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    Information for our Customers and Agencies Regarding the Federal Highway Administration’s Recent Rescission of Interim Approval for RRFBs (Rectangular Rapid Flashing Beacons)

    RECENT UPDATES: January 29, 2018 & March 20, 2018 (at end)

    The Federal Highway Administration (FHWA) has rescinded its approval of new installations of Rectangular Rapid Flashing Beacons (RRFB), effective December 21st, 2017, due to on-going patent lawsuits which LightGuard Systems is not involved in or a party to, regarding the design of the RRFB.RRFB

    What are the implications for existing RRFBs?

    As detailed in FHWA’s December 21st Memorandum, “Installed RRFBs may remain in service until the end of useful life of those devices and need not be removed.”

    Any new RRFB installations after December 21, 2017 could present a liability risk for agencies and we are not recommending that RRFBs be proposed or installed on public roads until the patent issue is resolved.

    For customers and agencies that have purchased or have an existing contract with LightGuard Systems to purchase RRFBs, but have not yet installed them, we recommend that the agency release a bid addendum to remove the installation of RRFBs, and substitute our MUTCD compliant Flashing LED Signs as a stand-alone system, or in conjunction with our in-roadway warning lights.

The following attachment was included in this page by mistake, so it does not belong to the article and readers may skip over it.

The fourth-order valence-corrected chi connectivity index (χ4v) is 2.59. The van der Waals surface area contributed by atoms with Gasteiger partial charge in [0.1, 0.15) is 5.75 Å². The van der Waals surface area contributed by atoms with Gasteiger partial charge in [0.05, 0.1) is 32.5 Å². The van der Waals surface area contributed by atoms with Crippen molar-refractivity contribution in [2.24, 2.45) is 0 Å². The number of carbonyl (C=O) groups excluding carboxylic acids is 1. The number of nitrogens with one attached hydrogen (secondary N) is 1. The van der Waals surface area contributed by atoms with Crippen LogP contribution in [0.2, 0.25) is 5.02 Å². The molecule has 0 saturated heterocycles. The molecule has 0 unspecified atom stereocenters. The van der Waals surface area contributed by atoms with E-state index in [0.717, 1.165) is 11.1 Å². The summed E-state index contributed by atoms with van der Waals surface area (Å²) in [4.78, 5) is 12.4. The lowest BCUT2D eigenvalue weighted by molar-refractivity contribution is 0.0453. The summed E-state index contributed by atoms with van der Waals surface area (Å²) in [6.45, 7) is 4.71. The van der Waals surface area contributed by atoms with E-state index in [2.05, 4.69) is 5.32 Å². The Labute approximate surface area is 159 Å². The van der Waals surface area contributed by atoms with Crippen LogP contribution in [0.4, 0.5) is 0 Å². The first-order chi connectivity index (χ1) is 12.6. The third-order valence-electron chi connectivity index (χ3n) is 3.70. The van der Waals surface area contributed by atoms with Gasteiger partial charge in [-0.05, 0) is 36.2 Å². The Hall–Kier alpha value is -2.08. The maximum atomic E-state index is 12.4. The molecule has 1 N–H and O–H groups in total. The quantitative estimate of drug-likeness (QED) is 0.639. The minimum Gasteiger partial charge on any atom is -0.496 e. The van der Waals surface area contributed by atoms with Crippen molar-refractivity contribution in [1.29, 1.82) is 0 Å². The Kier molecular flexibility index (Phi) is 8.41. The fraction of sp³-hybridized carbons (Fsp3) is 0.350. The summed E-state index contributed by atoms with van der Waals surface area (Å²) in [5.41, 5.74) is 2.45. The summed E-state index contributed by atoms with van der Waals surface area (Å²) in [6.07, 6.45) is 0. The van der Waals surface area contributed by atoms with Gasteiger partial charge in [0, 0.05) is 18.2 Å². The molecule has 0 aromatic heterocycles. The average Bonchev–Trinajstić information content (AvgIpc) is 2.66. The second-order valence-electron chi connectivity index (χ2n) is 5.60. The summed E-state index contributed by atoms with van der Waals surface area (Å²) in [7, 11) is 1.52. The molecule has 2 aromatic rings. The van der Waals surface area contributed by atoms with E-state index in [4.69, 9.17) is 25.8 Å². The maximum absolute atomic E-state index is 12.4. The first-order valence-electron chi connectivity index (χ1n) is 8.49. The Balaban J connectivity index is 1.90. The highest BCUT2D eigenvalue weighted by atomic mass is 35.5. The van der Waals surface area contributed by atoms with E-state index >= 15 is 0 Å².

Managing Existing RRFB Systems

    When existing RRFB devices are damaged and require replacement, it is recommended that the device be removed at the crossing location and replaced with another treatment, such as LightGuard Systems’ MUTCD compliant Flashing LED Signs and our Smart Crosswalk™ in-roadway (embedded) warning lights.

    LightGuard Systems’ Flashing LED Warning Sign Systems:

    • Offer high visibility and increased driver yieldings
    • Contain 96 super-bright, high-intensity LEDs
    • Our LEDs are high-powered, with 12 x’s more lights and 10 x’s more duty cycle rate than other flashing signs on the market
    • Are available in A/C, solar, and wireless solar power
    • Can be activated with push button, wireless detection bollard or radar